WES: Is there anything you would say to Ernest today if you could? Yeah. If you could ask him a question.
KATHY: I'd say you were just most incredibly immoral person I could possibly meet. How could you do that to all of these people that had good hearts and good times to help civil rights and peace movement? How could you be so amoral?
WES: What if he said I needed the money or the FBI had something on me?
KATHY: I say, you say that. That doesn't even make any difference. You are so amoral about what you did to all of us and what you've done to me with all these files and all that lying that you did. And I just don't want to have anything to do with you again. And I will badmouth you whenever I have a chance to when I go to Memphis.
WES: Kathy's response, her belief that Ernest was immoral. It's one of the most upset, one of the most absolute responses that I got in all of my interviews with the people who spied on. It's not completely surprising. Kathy was one of the people most clearly and directly victimized by Ernest as an informant. But it does seem noteworthy how much more absolute her conclusions are than any number of the other people, especially many of the black activists who showed up in the FBI files. Here's Kathy, a white woman who's willing to define Ernest and his legacy solely by his betrayal. While many of the black activists, many of whom were equally betrayed and endangered, they insist on considering Ernest with a different level of nuance. That's not to say that there's a hard and fast racial divide here. There are black activists who remain infuriated with Ernest. And there are white activists who are willing to be circumspect. But it's worth pointing out directly, as a general rule, that the black people with whom I've shared these FBI files seem much more inclined to give Ernest the benefit of the doubt to direct their anger at the FBI, at the system itself, and not at Ernest as an individual. More on that after the break.
WES: On January 17th, 1973, Ernest Withers aimed his camera at 1498 Marjory Street in South Memphis. It was the local Black Panther headquarters. Ernest delivered three pictures of the house to the FBI. One was from across the street. Another was a close up, showing the steps leading to the front porch. And another was from the back yard, showing a narrow rear entrance. This was the kind of information the FBI could have used to storm the house. Willie Henry lived there with his wife and several others.
WILLIE HENRY: But I got to know Ernest Withers while I was in the Black Panther Party.
WES: Decades later, William Henry Junior settles into a chair in his busy office in downtown Memphis. He was born here, and as a kid, he lived through segregation and the rise of the civil rights movement.
WILLIE HENRY: I grew up watching people pay those dues when I was a child and knew that one day I wanted to do my part belonged to the NAACP as a child. And when the sanitation strike started, I was with the community on the move for equality. But after Dr. King was killed, my attitude about what it might take changed. I was drawn to the Black Panther Party because they believed in self-defense.
WES: The Black Panther Party was formed in Oakland, California, in 1966. It was an organization that advocated for black nationalism, socialism and armed self-defense, particularly against police brutality. It was also known for its social programs, free breakfast for kids and medical clinics. The Panthers caused a full fledged law enforcement freak out. These weren't the pastors and students of the civil rights movements. They were militant black men and women carrying guns, calling for self-defense and self-reliance. In other words, J. Edgar Hoover's nightmare come true. He called the Panthers, quote, the greatest threat to the internal security of the country. And the FBI responded with full force waging a war against the group.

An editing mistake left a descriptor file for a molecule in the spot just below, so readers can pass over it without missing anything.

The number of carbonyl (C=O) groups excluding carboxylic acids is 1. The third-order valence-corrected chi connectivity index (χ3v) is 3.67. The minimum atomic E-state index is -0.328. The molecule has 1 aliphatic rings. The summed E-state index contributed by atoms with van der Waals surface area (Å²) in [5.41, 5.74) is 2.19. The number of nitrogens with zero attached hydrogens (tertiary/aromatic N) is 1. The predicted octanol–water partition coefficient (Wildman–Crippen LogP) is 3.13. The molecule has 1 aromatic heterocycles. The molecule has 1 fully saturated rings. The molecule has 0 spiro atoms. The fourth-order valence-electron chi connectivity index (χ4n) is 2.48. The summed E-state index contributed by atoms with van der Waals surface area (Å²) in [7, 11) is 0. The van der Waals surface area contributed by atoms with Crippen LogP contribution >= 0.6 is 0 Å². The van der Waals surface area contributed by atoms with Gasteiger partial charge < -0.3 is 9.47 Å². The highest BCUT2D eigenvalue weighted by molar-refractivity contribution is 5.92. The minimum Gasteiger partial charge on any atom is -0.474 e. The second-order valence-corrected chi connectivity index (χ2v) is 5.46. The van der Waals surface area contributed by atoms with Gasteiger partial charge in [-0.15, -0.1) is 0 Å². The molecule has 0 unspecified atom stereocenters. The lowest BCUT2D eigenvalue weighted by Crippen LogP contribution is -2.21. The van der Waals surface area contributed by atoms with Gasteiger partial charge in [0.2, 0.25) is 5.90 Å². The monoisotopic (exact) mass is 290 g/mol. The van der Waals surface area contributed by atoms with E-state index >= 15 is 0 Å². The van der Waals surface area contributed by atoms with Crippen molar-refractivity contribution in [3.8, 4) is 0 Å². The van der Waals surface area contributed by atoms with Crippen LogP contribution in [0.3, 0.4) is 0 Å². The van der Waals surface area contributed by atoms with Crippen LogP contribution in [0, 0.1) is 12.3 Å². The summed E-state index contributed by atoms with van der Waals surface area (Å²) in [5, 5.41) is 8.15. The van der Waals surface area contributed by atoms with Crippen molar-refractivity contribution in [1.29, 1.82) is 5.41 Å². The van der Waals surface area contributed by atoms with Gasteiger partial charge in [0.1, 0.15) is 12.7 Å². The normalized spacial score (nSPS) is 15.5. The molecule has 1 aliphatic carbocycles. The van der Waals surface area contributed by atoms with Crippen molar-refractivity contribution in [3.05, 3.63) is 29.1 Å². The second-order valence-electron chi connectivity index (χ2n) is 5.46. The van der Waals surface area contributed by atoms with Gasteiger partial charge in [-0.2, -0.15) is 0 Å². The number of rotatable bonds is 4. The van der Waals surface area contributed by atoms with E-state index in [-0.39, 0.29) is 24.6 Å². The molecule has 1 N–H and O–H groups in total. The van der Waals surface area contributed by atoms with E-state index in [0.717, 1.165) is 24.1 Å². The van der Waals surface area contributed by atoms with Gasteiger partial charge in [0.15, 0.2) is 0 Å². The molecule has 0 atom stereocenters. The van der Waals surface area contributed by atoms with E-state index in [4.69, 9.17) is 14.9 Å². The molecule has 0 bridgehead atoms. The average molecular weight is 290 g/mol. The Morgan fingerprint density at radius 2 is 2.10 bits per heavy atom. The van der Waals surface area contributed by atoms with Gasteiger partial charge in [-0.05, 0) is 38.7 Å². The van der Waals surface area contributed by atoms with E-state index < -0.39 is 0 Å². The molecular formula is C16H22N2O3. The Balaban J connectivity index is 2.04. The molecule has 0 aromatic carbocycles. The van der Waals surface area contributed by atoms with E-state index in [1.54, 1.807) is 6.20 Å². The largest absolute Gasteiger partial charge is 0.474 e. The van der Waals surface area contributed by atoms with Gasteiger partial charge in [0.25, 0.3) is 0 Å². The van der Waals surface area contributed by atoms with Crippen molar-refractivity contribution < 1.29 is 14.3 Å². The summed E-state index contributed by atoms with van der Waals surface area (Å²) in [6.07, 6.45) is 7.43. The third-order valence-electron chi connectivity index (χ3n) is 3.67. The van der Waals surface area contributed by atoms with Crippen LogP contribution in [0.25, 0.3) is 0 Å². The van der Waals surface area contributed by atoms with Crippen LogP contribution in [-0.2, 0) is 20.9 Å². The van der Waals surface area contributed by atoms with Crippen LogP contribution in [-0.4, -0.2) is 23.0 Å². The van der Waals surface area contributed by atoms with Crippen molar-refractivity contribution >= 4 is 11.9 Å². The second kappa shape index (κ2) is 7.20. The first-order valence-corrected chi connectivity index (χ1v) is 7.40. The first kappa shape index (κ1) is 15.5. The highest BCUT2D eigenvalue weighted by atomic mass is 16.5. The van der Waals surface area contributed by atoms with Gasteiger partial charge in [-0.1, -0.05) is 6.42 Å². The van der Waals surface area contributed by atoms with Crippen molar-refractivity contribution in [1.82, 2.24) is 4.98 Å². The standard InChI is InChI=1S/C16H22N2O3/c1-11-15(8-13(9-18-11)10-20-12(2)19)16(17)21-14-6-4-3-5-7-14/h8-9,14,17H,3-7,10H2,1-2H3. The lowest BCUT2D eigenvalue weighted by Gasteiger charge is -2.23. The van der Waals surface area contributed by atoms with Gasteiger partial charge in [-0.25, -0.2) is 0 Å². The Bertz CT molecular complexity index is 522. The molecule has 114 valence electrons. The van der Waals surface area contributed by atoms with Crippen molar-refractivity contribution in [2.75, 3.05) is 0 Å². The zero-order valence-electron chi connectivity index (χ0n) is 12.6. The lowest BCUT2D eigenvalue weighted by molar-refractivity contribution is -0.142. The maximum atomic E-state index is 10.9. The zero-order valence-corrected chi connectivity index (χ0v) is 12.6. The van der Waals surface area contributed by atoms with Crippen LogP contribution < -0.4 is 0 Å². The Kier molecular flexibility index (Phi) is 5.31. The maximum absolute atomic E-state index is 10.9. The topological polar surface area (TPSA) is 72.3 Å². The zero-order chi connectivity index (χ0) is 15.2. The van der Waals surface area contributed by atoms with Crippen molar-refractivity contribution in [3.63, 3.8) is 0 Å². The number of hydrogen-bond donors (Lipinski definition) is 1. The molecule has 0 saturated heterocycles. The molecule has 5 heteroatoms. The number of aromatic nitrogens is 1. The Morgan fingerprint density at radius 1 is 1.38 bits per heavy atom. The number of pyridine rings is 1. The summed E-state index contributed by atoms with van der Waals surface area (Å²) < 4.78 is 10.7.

WILLIE HENRY: I was never a thug. But we were often portrayed as thugs. But if you stand against the status quo, that thing that's born in fear and ignorance that we call racism. Then you are a threat. So they try to destroy you.
WES: When the Black Panthers arrived in Memphis in early 1970, they became Ernest Focus as an informant. At first he was doing his usual info gathering, passing on phone numbers, ID members. But soon Ernest went deep into the organization.
ACTOR AS BILL LAWRENCE: June 6, 1973 Memphis. Tennessee The following persons are considered to be active members of the Memphis Chapter of the Black Panther Party. As of the end of May 1973.
WES: There are seven people on that list. Willie Henry is at the top. At the bottom. The final name is Ernest Withers. He had listed himself as a member of the Memphis Black Panthers. He had penetrated their inner circle.
WILLIE HENRY: Now, some people have said that Ernest was an informant. And every time I hear that, I really kind of chuckle.
WES: The FBI and the Memphis Police had a team of informants that had infiltrated the Panthers. But Willie Henry says he just doesn't buy that Ernest was one of them.
WILLIE HENRY: Because if he was, he made a complete fool out of the people who were paying him. He had a lot of children and there wasn't a lot of money to be made as a photographer for Ernest. And I think he exploited the hell out of the Memphis Police Department, the FBI, and anybody else who thought that he would tell them anything substantive that would make a difference in anything they wanted to do. He fed them what he wanted them to know.